Record numbers of young people are choosing a Higher Education pathway. How do you help them get the most out of their University experience?
In August 2018, a record 27.9% of England’s 18 year population were accepted onto a University course through UCAS, with money wisely invested in innovative recruitment technologies like UniBuddy or Proodle (but to name a few), and even more spent on the old-fashioned-but-still-effective UCAS fairs at schools and colleges. The drive in recruitment has meant higher education isn’t the exclusive experience it once was. But how do we see this through?
As an industry, the numbers show we’re doing a brilliant job of encouraging young people to get a top education. But how do we ensure this growth is sustainable? How do you ensure that, once they arrive, students will continue to be accepted, supported and encouraged, long after the application process is over? You help them help themselves.
With the technological push in student recruitment, it’s easy for student retention to take a backseat. But it makes sense to invest in both.
What good is attracting students, if the reality of University life makes them want to leave? When the minimum cost of a first year drop out is £18,500 (two years lost student fees), can you really afford not to do everything you can to make them want to stay?
Universities already spend millions on welfare, but it’s time for an update. Lets face facts, young people (actually, all people) do the majority of their day to day tasks on their smart phone. But peer mentoring is done by email introductions or face to face drop-in sessions. At Tyfy, we want to help you retain your students by connecting to them in a way they understand. We match students based on course and module, providing an online peer mentoring platform that helps them settle in to University. This point of contact also allows us to funnel students back in to student services. This makes the work Universities already do more effective.
62% of students indicate that having a peer mentor encouraged them to study more. 70% said having a peer mentor made them more confident in their own ability to do well. At Tyfy, we make the process of peer mentoring as easy as possible. An older student doesn’t have time for an awkward meeting with a first year. A younger student doesn’t feel confident enough to go and ask for help from a third year. But they both have the time for a quick conversation via their smart phones.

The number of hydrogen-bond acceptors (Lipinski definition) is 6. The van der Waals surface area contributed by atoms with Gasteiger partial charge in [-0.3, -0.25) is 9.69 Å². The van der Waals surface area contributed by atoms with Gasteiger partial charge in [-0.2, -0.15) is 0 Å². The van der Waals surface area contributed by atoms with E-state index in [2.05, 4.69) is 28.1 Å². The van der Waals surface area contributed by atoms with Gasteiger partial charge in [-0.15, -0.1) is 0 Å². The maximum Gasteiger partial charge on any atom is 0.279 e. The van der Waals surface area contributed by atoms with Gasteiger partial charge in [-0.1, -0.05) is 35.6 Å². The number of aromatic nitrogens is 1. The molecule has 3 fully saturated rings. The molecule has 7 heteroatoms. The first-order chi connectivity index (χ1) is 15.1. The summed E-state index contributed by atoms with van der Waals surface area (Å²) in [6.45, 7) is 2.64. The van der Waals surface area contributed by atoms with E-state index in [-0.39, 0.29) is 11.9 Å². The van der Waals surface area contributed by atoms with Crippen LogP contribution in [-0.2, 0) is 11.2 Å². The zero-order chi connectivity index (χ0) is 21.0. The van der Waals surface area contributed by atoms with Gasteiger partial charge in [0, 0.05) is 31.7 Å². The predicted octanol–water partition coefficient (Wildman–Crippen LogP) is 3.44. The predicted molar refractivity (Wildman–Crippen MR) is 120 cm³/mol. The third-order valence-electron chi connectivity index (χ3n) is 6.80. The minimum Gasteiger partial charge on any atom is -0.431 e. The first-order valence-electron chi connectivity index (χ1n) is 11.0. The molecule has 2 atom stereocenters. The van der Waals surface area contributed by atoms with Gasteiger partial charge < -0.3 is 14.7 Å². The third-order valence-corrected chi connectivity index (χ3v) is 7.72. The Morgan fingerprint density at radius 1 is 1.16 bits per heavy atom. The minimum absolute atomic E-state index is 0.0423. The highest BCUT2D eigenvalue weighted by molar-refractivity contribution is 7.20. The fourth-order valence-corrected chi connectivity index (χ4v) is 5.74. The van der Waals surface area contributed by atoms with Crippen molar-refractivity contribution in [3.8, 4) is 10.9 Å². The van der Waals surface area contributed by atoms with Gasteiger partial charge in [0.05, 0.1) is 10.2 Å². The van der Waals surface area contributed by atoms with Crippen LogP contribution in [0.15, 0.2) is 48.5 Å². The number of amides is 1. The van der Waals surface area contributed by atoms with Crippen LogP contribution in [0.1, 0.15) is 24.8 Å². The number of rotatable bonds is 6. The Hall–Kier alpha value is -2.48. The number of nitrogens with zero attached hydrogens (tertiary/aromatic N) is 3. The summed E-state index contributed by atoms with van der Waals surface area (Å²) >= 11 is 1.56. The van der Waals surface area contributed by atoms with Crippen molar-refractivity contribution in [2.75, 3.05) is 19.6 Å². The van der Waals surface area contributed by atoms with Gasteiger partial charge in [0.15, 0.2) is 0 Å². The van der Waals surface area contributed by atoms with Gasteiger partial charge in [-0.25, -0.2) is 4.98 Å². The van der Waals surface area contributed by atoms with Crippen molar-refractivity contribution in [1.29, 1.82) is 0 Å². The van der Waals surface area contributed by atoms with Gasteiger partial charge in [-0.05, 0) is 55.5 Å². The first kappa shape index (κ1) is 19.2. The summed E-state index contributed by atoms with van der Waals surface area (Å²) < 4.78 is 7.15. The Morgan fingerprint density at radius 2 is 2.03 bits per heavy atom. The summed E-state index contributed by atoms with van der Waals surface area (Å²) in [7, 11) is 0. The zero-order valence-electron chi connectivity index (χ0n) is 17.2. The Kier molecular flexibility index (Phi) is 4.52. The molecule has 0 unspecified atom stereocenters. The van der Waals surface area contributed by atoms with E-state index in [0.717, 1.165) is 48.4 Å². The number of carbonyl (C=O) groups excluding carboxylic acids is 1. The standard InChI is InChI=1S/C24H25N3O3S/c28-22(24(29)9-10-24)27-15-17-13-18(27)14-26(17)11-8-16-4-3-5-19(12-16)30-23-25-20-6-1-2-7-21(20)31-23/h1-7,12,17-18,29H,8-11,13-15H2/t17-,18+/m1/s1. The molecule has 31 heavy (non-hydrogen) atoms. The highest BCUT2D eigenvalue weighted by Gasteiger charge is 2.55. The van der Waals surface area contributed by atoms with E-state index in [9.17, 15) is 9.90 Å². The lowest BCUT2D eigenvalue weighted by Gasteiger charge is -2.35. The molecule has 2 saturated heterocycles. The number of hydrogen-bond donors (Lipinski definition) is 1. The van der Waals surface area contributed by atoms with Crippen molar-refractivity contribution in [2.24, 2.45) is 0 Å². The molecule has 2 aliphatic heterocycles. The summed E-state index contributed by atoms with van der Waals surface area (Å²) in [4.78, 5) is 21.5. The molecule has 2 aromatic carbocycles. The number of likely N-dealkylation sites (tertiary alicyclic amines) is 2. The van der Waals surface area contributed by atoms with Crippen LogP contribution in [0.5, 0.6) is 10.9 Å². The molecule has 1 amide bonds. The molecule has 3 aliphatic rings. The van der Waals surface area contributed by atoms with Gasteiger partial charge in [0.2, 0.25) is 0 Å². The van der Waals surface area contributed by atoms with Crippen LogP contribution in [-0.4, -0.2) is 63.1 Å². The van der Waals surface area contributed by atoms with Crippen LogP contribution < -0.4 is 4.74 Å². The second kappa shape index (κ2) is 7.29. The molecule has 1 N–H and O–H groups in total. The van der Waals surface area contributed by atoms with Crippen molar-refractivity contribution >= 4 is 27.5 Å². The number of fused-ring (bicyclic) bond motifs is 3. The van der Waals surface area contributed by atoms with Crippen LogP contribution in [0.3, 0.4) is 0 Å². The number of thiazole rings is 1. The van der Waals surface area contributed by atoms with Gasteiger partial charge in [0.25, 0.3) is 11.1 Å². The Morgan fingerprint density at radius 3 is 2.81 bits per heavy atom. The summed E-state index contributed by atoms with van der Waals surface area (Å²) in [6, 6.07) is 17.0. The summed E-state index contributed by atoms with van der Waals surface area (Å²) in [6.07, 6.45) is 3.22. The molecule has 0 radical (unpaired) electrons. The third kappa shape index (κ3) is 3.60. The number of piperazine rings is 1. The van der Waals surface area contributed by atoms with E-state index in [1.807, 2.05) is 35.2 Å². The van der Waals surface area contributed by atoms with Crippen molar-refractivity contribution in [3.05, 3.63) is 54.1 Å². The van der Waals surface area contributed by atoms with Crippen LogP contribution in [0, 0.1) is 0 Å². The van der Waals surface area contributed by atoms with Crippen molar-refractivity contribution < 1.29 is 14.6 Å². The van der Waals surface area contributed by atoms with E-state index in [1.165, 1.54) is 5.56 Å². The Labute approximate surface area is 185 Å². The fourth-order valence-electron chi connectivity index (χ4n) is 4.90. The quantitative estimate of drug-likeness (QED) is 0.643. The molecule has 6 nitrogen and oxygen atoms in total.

Students are more engaged with their course, because they can access quick and easy academic support from someone who has studied the same modules as them. Put yourself in the shoes of an 18 year old who is staring down the barrel of their first ever piece of coursework. Do you; a) want to email that random mentor your personal tutor gave you a few months ago when you started? Or b) go on a website and get matched with someone who can help, in an environment where all questions are welcome?
It’s B, isn’t it? That’s because the social awkwardness is gone. It’s like how asking for your crush’s number is the most terrifying prospect in the world, but messaging them after matching on Tinder, isn’t.
It’s a jovial example, but the point is: this is how people interact nowadays, whether you like it or not. Update your services to connect students in ways they understand.
The transition from Sixth form or college to University is a challenging one – so how can we make it easier? 89% of students found peer mentoring helpful in their transition to University, and at Tyfy we use this to provide students with an online community that helps them settle in. This pressure is worse for students who already feel like they don’t fit in: WP students, lgbt+ students, international students.
Moreover, student mental health is more prevalent an issue than ever, and its vital that Universities are doing their utmost to support the satisfaction and well-being of their students. At Tyfy, not only do we help ease the academic pressure commonly associated with many anxiety disorders; we offer mental health advice through our blog, a community to discuss shared issues and redirection to existing University schemes that are in place to help with mental health issues.
Another common source of anxiety amongst students is fear of the ever-increasingly competitive graduate employment market. 93 percent of employers said that soft skills (social skills) are either an “essential” or “very important” factor in hiring decisions – but how do graduates prove this? Writing ‘excellent leadership skills and a good communicator’ on your CV is no longer enough. At Tyfy, our system allows students to build up a catalogue of reviews that prove this. Peer mentoring offers the chance to demonstrate academic aptitude, communication and leadership. In short, we give students empirical proof to back up their CV with skills that employers look for.
A connected campus is a happy campus – and one every student deserves to feel a part of
More students than ever are trusting the Higher Education system with three or more years of their lives (and phenomenal amounts of debt, too). It’s vital that we prove to them we’ll make it worth wile.
To find out more about how Tyfy could benefit your students, please get in touch at firstname.lastname@example.org or have a look at our business enquiries page. Alternatively, you can read more about how we’re upgrading peer mentoring below:
- Bringing Higher Education into the 21st Century
- Why Engaging Students is Vital for Universities
- Paying More Attention to Student Mental Health
- Graduate Employment: Securing your Student’s Futures